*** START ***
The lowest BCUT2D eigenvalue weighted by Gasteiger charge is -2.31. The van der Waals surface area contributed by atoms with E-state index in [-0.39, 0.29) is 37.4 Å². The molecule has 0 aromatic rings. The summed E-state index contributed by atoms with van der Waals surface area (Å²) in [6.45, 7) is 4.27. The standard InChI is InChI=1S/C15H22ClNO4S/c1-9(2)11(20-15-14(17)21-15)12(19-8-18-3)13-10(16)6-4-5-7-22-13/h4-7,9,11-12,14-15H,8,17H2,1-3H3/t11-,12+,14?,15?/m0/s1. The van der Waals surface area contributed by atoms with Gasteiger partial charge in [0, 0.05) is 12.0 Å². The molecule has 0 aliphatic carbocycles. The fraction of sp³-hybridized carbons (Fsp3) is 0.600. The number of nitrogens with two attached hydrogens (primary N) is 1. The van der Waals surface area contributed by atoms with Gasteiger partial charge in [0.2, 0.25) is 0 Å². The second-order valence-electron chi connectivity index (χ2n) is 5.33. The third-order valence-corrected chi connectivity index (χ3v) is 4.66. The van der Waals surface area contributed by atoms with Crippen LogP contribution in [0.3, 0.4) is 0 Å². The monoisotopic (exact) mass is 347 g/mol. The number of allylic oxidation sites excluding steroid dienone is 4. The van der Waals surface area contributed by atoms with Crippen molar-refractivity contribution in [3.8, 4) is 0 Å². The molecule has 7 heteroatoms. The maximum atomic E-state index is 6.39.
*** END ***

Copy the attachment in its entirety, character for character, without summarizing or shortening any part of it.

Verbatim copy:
The lowest BCUT2D eigenvalue weighted by Gasteiger charge is -2.31. The van der Waals surface area contributed by atoms with E-state index in [-0.39, 0.29) is 37.4 Å². The molecule has 0 aromatic rings. The summed E-state index contributed by atoms with van der Waals surface area (Å²) in [6.45, 7) is 4.27. The standard InChI is InChI=1S/C15H22ClNO4S/c1-9(2)11(20-15-14(17)21-15)12(19-8-18-3)13-10(16)6-4-5-7-22-13/h4-7,9,11-12,14-15H,8,17H2,1-3H3/t11-,12+,14?,15?/m0/s1. The van der Waals surface area contributed by atoms with Gasteiger partial charge in [0, 0.05) is 12.0 Å². The molecule has 0 aliphatic carbocycles. The fraction of sp³-hybridized carbons (Fsp3) is 0.600. The number of nitrogens with two attached hydrogens (primary N) is 1. The van der Waals surface area contributed by atoms with Gasteiger partial charge in [0.2, 0.25) is 0 Å². The second-order valence-electron chi connectivity index (χ2n) is 5.33. The third-order valence-corrected chi connectivity index (χ3v) is 4.66. The van der Waals surface area contributed by atoms with Crippen LogP contribution in [0.3, 0.4) is 0 Å². The monoisotopic (exact) mass is 347 g/mol. The number of allylic oxidation sites excluding steroid dienone is 4. The van der Waals surface area contributed by atoms with Crippen molar-refractivity contribution in [3.8, 4) is 0 Å². The molecule has 7 heteroatoms. The maximum atomic E-state index is 6.39.